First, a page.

Seventy-three of the 194 measles cases recorded in California in 2015—the outbreak that sparked the kick-back against the anti-vax movement—were merely reactions to the MMR (measles-mumps-rubella) vaccine.
Although the data has never been published, researchers from the US's Centers for Disease Control and Prevention (CDC) have confirmed that the analysis is correct.
It had been assumed that around 5 per cent of vaccinated children will display measles-like symptoms, such as rash or fever, but the new data suggests this reaction may be far more common.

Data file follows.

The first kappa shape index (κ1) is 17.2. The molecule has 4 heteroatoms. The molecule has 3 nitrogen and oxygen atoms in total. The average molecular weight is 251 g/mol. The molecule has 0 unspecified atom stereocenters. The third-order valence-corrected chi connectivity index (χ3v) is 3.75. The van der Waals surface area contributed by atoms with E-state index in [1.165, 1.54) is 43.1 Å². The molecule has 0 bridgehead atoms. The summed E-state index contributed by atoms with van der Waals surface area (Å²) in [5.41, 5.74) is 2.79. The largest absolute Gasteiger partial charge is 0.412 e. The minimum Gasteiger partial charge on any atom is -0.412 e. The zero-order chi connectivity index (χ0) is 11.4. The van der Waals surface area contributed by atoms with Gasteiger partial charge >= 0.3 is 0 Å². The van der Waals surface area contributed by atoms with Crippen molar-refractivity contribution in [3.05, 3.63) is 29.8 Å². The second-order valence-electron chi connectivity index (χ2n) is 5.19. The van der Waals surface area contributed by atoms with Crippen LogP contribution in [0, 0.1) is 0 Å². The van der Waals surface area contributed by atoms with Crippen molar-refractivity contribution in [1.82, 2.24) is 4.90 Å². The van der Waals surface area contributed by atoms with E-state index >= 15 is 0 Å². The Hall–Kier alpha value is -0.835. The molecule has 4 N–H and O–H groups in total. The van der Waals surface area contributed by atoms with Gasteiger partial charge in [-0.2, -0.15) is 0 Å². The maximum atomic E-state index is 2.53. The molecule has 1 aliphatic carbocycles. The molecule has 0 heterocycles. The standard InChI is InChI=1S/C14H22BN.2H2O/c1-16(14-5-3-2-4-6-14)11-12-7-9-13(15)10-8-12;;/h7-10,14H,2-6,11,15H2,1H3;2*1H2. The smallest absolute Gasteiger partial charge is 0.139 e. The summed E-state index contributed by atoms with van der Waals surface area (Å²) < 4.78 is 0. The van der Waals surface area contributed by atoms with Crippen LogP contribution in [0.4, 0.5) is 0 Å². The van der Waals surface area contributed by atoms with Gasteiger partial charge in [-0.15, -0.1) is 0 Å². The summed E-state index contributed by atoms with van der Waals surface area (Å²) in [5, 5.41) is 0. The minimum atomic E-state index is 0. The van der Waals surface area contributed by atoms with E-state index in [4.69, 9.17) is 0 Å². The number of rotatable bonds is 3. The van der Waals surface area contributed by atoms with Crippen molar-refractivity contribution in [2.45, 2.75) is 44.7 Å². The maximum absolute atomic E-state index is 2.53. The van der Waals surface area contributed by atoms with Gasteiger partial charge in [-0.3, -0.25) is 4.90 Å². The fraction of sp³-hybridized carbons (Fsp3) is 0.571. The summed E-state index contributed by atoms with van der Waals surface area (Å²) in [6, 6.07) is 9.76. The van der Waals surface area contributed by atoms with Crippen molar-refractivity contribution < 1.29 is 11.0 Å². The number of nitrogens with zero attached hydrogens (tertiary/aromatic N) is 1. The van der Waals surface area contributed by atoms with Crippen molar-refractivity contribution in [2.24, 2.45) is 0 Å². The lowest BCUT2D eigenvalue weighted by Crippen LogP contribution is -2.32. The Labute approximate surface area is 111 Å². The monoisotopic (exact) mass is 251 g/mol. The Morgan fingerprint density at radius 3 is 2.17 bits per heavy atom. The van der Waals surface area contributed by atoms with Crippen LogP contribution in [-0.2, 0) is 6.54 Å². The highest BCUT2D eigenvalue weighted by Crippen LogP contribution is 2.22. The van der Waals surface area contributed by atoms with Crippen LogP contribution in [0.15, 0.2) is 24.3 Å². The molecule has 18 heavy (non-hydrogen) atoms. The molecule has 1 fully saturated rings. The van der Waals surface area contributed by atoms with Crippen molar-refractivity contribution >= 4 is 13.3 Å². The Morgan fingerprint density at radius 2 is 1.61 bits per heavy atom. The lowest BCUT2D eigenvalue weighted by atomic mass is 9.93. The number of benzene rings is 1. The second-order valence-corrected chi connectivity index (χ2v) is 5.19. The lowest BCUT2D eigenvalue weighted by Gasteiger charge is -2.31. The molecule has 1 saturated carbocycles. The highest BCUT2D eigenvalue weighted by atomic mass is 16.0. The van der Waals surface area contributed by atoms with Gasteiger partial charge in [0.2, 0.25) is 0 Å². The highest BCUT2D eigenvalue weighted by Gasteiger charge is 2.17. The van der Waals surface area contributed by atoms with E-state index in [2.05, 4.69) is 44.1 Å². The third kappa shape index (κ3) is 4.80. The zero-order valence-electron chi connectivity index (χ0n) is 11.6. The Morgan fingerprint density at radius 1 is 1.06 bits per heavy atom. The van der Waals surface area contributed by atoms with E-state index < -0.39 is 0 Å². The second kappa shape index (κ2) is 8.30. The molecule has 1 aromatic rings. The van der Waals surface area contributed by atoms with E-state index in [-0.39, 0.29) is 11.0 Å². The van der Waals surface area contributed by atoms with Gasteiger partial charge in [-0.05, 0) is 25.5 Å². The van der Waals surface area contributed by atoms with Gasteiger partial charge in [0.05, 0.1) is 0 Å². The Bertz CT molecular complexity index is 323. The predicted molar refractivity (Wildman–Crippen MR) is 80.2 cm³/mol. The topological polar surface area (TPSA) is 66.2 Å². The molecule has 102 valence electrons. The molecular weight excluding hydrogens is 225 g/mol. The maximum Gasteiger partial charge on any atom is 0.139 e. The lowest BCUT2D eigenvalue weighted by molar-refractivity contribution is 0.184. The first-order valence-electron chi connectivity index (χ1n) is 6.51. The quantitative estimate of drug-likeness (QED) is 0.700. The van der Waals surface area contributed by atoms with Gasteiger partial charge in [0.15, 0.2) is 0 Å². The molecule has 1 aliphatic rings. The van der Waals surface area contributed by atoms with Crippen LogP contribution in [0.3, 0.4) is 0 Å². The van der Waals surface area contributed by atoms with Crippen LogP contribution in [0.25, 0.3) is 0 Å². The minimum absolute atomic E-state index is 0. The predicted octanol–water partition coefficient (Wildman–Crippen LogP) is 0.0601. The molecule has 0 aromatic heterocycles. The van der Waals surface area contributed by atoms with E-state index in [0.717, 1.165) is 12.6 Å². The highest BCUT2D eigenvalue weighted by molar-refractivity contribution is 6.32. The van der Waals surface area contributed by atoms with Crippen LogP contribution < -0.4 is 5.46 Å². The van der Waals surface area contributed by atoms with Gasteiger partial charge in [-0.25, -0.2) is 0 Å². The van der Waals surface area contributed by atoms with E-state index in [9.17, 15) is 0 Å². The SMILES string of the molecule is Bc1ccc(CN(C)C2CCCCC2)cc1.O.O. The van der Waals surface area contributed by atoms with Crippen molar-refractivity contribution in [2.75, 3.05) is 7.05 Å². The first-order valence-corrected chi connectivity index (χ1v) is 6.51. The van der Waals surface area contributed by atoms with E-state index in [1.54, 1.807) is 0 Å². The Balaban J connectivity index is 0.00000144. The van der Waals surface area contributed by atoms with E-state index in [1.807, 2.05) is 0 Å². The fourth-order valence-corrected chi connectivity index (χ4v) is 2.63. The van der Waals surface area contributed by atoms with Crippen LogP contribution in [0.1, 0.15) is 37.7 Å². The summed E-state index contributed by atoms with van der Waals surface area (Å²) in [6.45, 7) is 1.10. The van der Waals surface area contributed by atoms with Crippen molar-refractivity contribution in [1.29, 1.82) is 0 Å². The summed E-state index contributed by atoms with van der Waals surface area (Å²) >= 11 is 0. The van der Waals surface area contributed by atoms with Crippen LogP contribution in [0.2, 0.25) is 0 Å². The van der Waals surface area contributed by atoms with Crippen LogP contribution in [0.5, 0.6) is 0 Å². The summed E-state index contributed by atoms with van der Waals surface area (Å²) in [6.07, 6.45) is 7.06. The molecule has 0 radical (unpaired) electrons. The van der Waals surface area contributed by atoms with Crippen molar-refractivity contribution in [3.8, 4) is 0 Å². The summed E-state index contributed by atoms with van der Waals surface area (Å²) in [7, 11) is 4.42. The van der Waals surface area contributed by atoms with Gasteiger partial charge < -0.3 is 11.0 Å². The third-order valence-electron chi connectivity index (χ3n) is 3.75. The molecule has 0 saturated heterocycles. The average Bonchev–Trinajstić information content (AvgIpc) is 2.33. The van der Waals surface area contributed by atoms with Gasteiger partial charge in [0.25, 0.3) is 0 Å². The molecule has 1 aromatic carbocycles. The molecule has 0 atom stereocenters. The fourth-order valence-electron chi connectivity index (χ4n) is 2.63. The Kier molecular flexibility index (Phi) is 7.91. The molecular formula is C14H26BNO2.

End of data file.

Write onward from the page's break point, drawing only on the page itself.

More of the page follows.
If that's the case, more than a hundred of the 350 cases reported so far this year in the US could also be vaccine reactions.
Unvaccinated children have been blamed for the rise in measles cases, and health authorities fear the cherished herd immunity effect—where 95 per cent of a population is vaccinated—isn't being achieved because of the anti-vaccine stories on social media. Several states in the US are considering a restriction on exemptions against vaccination.
CDC researchers, working alongside scientists from the Public Health Agency in Canada, have been testing two new systems that can accurately assess whether a case of measles is caused by the virus or is a reaction to the vaccine. "It is very important to identify vaccine reactions to avoid unnecessary isolation of the patient," the researchers say.
Measles outbreaks in Alberta and British Columbia in Canada were two other instances when an accurate monitoring system could have quickly assessed whether they were cases of 'real' measles or not.